Audrey Young is the New Zealand Herald’s political editor.

Key still hopeful of early return to surplus

Prime Minister John Key appears on National Party billboards and alongside individual candidates. Photo / Christine Cornege
Prime Minister John Key appears on National Party billboards and alongside individual candidates. Photo / Christine Cornege

Prime Minister John Key revived the prospect of National getting the books back to surplus earlier than the 2014-15 target it confirmed on Tuesday after the Treasury updated its forecasts.

He also said yesterday that National would campaign this election on a "very, very, very austere programme".

Mr Key revived the prospect of an earlier surplus a day after Labour finance spokesman David Cunliffe said Labour would probably match National's target.

National's billboards pledge that the party would return to surplus "sooner".

The implication is "sooner than Labour".

Mr Key has flirted with the notion of a return to surplus earlier than 2014-15 though Finance Minister Bill English has been more conservative, especially since his trip in September to World Bank and IMF meetings in Washington.

Mr Key too, after being briefed by Mr English on the "very dark mood" over the global economy, conceded that hopes of an early return to surplus had dimmed.

"We've quietly been hopeful that we might get there slightly earlier. That might now mean that that's not possible and that we're at '14-15 again," he said at the time.

Yesterday Mr Key told an audience in Kapiti that there would be a return to surplus in 2014-15, "maybe slightly earlier".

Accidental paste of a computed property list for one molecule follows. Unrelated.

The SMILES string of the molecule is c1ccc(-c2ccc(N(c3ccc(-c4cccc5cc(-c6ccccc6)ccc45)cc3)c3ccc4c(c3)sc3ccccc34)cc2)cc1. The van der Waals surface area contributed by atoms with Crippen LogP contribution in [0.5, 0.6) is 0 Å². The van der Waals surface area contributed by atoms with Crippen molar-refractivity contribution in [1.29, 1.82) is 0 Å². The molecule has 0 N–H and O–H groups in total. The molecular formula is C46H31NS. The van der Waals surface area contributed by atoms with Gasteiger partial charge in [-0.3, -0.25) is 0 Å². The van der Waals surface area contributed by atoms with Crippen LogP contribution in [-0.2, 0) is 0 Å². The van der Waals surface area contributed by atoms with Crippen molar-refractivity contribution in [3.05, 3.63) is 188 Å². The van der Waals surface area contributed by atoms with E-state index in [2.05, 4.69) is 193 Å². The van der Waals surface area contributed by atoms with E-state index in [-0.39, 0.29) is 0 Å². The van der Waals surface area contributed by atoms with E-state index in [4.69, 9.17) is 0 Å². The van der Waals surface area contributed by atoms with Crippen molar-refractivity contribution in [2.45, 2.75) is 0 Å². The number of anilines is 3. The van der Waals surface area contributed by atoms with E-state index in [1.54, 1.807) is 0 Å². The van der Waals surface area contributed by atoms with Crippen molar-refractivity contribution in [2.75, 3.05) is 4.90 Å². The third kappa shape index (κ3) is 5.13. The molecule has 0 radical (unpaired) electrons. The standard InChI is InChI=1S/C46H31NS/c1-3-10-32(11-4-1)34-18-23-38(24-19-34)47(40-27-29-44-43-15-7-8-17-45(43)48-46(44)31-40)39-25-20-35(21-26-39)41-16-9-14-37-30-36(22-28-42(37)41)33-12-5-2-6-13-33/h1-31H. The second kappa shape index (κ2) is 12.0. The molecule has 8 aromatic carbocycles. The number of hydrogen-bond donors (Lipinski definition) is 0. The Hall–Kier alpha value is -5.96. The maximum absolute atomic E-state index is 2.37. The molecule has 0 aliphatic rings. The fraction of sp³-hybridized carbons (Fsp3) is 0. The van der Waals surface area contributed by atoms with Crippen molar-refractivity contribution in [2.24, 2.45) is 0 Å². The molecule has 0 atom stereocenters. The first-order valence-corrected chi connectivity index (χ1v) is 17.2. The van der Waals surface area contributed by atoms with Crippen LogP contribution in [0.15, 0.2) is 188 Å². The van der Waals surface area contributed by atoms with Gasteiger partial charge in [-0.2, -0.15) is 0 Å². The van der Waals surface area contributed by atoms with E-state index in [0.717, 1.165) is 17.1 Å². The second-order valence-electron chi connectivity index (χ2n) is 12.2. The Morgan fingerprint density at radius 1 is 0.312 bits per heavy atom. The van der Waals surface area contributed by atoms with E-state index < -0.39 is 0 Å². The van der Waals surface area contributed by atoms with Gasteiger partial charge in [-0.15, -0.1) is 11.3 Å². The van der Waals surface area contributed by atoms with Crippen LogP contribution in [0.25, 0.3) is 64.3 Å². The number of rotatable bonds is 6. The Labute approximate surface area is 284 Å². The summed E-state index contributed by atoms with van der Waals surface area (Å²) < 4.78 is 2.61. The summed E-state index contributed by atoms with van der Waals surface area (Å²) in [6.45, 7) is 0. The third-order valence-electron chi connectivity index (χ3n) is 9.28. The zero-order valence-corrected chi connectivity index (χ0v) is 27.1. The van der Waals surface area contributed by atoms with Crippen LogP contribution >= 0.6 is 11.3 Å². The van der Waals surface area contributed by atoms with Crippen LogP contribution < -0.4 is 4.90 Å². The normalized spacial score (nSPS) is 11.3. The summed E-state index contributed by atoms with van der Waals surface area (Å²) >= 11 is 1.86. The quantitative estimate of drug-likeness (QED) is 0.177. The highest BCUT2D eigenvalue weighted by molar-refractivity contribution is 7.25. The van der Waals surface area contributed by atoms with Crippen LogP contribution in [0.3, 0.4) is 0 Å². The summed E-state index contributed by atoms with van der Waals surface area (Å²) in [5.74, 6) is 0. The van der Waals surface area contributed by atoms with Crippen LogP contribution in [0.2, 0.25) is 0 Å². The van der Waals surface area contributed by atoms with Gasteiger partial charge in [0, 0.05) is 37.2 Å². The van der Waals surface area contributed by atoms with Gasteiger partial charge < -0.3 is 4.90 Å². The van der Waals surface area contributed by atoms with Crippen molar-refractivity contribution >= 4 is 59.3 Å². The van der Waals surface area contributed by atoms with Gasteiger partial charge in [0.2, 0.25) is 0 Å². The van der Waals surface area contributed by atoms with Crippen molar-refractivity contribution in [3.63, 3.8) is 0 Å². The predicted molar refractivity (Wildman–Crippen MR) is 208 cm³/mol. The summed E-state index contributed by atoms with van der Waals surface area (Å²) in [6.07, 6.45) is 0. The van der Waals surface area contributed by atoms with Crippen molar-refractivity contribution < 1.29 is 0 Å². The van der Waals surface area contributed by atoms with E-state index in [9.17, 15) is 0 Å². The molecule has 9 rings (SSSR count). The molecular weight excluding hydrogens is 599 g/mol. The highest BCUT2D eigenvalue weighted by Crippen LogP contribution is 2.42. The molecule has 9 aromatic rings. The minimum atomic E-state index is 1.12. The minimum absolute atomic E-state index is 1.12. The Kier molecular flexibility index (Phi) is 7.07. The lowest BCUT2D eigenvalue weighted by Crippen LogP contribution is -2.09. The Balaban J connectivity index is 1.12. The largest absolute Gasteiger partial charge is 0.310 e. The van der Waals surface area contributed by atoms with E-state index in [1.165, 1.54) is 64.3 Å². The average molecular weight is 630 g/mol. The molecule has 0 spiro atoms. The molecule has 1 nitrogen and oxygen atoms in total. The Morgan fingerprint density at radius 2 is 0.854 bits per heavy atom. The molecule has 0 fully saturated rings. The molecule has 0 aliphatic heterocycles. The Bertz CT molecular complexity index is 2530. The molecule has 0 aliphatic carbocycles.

Afterwards, he rejected a suggestion that political parties should be outlining during the campaign what changes they might make if the Treasury's downside scenario were to eventuate with a sharper drop in trading partner growth.

That scenario estimated that New Zealand's GDP could be a cumulative $35 billion lower over the five years to June 2016.

Mr Key mistakenly said the Treasury had estimated there would be a one-in-five chance of a downside scenario.

It actually estimated there was "a one-in-five chance that the New Zealand economy performs worse than in this scenario".

Mr Key said that, as had happened after the 2008 election, which was held in the midst of the global financial crisis "people can always change their position".

"But you've got to do that with I think good faith. What we campaign on is what we believe and we are campaigning fundamentally on a very, very, very austere programme."

National would not be talking about having a capital budget because that would be funded by the capital released from partial asset sales, he said.

National had cut new Budget spending to about a third or a quarter of what Labour was spending in its last year.

And National was talking about "a massive reprioritisation of money in the public sector".

Additional reporting: Derek Cheng

- NZ Herald

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